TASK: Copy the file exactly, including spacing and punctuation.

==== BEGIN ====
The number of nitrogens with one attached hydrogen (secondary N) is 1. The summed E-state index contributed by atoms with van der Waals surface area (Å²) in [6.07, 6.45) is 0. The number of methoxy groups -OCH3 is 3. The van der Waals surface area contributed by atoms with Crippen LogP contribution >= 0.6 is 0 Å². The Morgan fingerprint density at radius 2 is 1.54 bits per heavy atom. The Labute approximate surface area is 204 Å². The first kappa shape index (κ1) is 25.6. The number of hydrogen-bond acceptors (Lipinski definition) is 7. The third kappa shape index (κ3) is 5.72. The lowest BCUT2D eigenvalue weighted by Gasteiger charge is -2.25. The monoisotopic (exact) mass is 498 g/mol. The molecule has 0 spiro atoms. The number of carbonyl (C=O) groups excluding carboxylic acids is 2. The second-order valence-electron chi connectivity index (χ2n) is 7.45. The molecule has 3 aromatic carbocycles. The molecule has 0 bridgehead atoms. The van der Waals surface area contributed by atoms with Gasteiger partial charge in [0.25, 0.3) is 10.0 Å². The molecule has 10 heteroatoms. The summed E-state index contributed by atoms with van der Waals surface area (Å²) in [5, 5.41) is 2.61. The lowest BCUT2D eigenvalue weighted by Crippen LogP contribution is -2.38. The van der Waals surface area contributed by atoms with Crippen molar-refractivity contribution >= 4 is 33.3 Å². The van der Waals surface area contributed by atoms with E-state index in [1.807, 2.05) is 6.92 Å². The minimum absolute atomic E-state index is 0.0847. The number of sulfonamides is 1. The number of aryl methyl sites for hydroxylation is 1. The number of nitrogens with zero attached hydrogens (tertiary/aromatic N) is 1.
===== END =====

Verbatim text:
The number of nitrogens with one attached hydrogen (secondary N) is 1. The summed E-state index contributed by atoms with van der Waals surface area (Å²) in [6.07, 6.45) is 0. The number of methoxy groups -OCH3 is 3. The van der Waals surface area contributed by atoms with Crippen LogP contribution >= 0.6 is 0 Å². The Morgan fingerprint density at radius 2 is 1.54 bits per heavy atom. The Labute approximate surface area is 204 Å². The first kappa shape index (κ1) is 25.6. The number of hydrogen-bond acceptors (Lipinski definition) is 7. The third kappa shape index (κ3) is 5.72. The lowest BCUT2D eigenvalue weighted by Gasteiger charge is -2.25. The monoisotopic (exact) mass is 498 g/mol. The molecule has 0 spiro atoms. The number of carbonyl (C=O) groups excluding carboxylic acids is 2. The second-order valence-electron chi connectivity index (χ2n) is 7.45. The molecule has 3 aromatic carbocycles. The molecule has 0 bridgehead atoms. The van der Waals surface area contributed by atoms with Gasteiger partial charge in [0.25, 0.3) is 10.0 Å². The molecule has 10 heteroatoms. The summed E-state index contributed by atoms with van der Waals surface area (Å²) in [5, 5.41) is 2.61. The lowest BCUT2D eigenvalue weighted by Crippen LogP contribution is -2.38. The van der Waals surface area contributed by atoms with Crippen molar-refractivity contribution >= 4 is 33.3 Å². The van der Waals surface area contributed by atoms with E-state index in [1.807, 2.05) is 6.92 Å². The minimum absolute atomic E-state index is 0.0847. The number of sulfonamides is 1. The number of aryl methyl sites for hydroxylation is 1. The number of nitrogens with zero attached hydrogens (tertiary/aromatic N) is 1.